The Oxford Dictionary definition of a “cult classic” is; a film which has “enduring appeal to a relatively small audience” and exists outside of “mainstream” cinema. Cult films consist of an eclectic collection; there is no set genre which these wonders stem from.

During Hollywood’s formative years, there was not a great deal of opportunity for films to reach cult status with the quick turnover of productions. However, this began to change with the introduction of Midnight Movie screenings. These often featured films which were considered too shocking for mainstream audiences. “Freaks”, the 1932 MGM production, was one such controversial feature of the midnight screening.

However, the status of the cult film gained momentum with the development of distribution. Whereas before, low-budget, non-confirmative films had to rely on midnight screenings to reach viewers, home cinema allowed potential cult movies to reach a wider target audience. Television channels began to provide their own form of the “midnight movie”, showing films that didn’t cost a lot. (This is actually where I remember catching my first glimpse of The Rocky Horror Picture Show – a cult classic which is firmly cemented as one of my favourites!)

This access to films only increased with the creation of VHS. Now fans could pass on the treasures they had discovered to other, like-minded potential fans. If a movie had been banned then this only added fuel to the cult film fire. Stanley Kubrick’s adaptation of A Clockwork Orange gained such notoriety when it was withdrawn, meaning that any rare copies of the film added a particular magic for the cult following it amassed.

Much like A Clockwork Orange, the success of the cult classic seems to lie in it having some sort of controversy attached to it. As previously mentioned, these films often appeal to a small, niche audience and tend to challenge the typical conventions instilled by Hollywood. Many productions have reached the dizzying heights of cult status due to their focus on extreme, and often taboo, subject matters. The aforementioned Clockwork Orange had such graphic depictions of violent acts that it was withdrawn in the UK for  27 years after comparisons were made in high profile crimes.

Another way that a film can become a cult classic is by being so bad that it’s good. Tommy Wiseau’s 2003 film The Room is one such offering- it has been described by critics as one of the worst films ever created.” As a result, it has gained a massive cult following. So much so, that another film was created just last year, The Disaster Artist, to celebrate just how bad it is!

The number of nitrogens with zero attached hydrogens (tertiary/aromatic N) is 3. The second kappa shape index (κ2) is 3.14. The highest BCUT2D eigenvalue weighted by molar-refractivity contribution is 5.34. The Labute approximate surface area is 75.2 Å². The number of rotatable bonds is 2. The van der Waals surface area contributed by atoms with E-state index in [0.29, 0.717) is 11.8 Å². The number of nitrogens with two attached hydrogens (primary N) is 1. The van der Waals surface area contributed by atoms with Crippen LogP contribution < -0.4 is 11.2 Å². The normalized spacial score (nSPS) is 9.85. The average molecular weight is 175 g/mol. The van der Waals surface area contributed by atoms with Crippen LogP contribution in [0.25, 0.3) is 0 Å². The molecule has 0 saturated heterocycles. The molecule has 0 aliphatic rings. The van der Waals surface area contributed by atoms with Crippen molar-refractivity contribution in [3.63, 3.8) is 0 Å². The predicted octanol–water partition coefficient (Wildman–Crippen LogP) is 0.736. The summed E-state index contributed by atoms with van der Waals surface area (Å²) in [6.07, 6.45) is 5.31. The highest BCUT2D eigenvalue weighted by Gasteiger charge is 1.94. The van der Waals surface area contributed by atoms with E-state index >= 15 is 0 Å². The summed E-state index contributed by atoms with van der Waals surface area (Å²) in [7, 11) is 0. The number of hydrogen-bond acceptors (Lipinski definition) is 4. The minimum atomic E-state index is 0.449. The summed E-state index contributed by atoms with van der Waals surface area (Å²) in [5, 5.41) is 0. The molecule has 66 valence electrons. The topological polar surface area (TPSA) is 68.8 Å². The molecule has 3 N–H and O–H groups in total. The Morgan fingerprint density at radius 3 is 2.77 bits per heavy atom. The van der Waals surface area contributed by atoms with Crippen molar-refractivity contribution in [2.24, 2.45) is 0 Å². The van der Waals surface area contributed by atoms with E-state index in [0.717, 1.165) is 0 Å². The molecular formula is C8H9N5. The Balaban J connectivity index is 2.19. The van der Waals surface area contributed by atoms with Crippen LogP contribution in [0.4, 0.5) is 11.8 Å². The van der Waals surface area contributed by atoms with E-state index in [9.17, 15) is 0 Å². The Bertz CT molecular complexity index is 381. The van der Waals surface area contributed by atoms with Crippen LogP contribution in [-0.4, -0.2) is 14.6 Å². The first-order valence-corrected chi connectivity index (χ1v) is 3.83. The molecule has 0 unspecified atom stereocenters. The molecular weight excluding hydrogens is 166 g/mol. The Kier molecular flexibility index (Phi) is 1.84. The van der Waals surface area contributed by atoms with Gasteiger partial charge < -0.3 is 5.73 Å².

But what of those hugely successful films which have followings around the world? The Star Wars and Harry Potter franchises have gargantuan fan bases and have stemmed a multitude of sub-cultures such as festivals, conventions and even theme parks. Do these productions warrant the title of cult classic? Or do they fall short somehow? And if so, why?

Perhaps it is because these films have become so commercialised that they cannot be given the title of cult classics. Those films deserving of the title do so because of the microcosm that is their fan base; that “have you heard of this film?” moment. Whether you have watched the big blockbusters or not, you’ve definitely heard of them which is not always the case with those movies that are deemed cult films.

Some critics argue that the term has lost its value with it now being attached to any production which seems to break away from convention or challenge the mainstream. But the real cult classics will stand the test of time; that’s what makes them a classic after all.

 

Reviews

Daydreaming With Stanley Kubrick

September 24, 2016

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Big Picture Film Club took a trip to one of the most talked about art exhibitions this summer: Daydreaming With Stanley Kubrick, held at London’s Somerset House. The exhibition featured a variety of paintings, installations, videos, and sculptures inspired by the late cinematic genius Stanley Kubrick. Much like Quentin Tarantino, George Lucas & Ridley Scott after him, Stanley Kubrick’s impressive body of work has given him a cult-like following, particularly after his death in 1999.